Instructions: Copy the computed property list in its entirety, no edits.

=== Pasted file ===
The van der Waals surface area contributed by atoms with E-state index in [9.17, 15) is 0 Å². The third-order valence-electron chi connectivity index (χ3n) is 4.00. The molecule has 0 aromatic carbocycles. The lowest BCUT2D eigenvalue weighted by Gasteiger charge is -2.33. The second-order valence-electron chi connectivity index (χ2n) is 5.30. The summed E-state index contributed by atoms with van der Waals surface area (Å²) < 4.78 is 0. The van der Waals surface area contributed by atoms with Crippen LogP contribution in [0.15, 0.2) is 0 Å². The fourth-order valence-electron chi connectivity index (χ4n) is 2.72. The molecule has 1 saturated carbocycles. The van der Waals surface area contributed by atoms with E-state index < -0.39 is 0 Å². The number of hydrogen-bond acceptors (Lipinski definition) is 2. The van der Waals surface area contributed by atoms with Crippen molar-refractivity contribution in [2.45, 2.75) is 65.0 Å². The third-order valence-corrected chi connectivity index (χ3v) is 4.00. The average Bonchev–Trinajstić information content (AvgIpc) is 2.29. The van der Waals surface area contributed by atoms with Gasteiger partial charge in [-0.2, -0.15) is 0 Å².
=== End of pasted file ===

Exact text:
The van der Waals surface area contributed by atoms with E-state index in [9.17, 15) is 0 Å². The third-order valence-electron chi connectivity index (χ3n) is 4.00. The molecule has 0 aromatic carbocycles. The lowest BCUT2D eigenvalue weighted by Gasteiger charge is -2.33. The second-order valence-electron chi connectivity index (χ2n) is 5.30. The summed E-state index contributed by atoms with van der Waals surface area (Å²) < 4.78 is 0. The van der Waals surface area contributed by atoms with Crippen LogP contribution in [0.15, 0.2) is 0 Å². The fourth-order valence-electron chi connectivity index (χ4n) is 2.72. The molecule has 1 saturated carbocycles. The van der Waals surface area contributed by atoms with E-state index < -0.39 is 0 Å². The number of hydrogen-bond acceptors (Lipinski definition) is 2. The van der Waals surface area contributed by atoms with Crippen molar-refractivity contribution in [2.45, 2.75) is 65.0 Å². The third-order valence-corrected chi connectivity index (χ3v) is 4.00. The average Bonchev–Trinajstić information content (AvgIpc) is 2.29. The van der Waals surface area contributed by atoms with Gasteiger partial charge in [-0.2, -0.15) is 0 Å².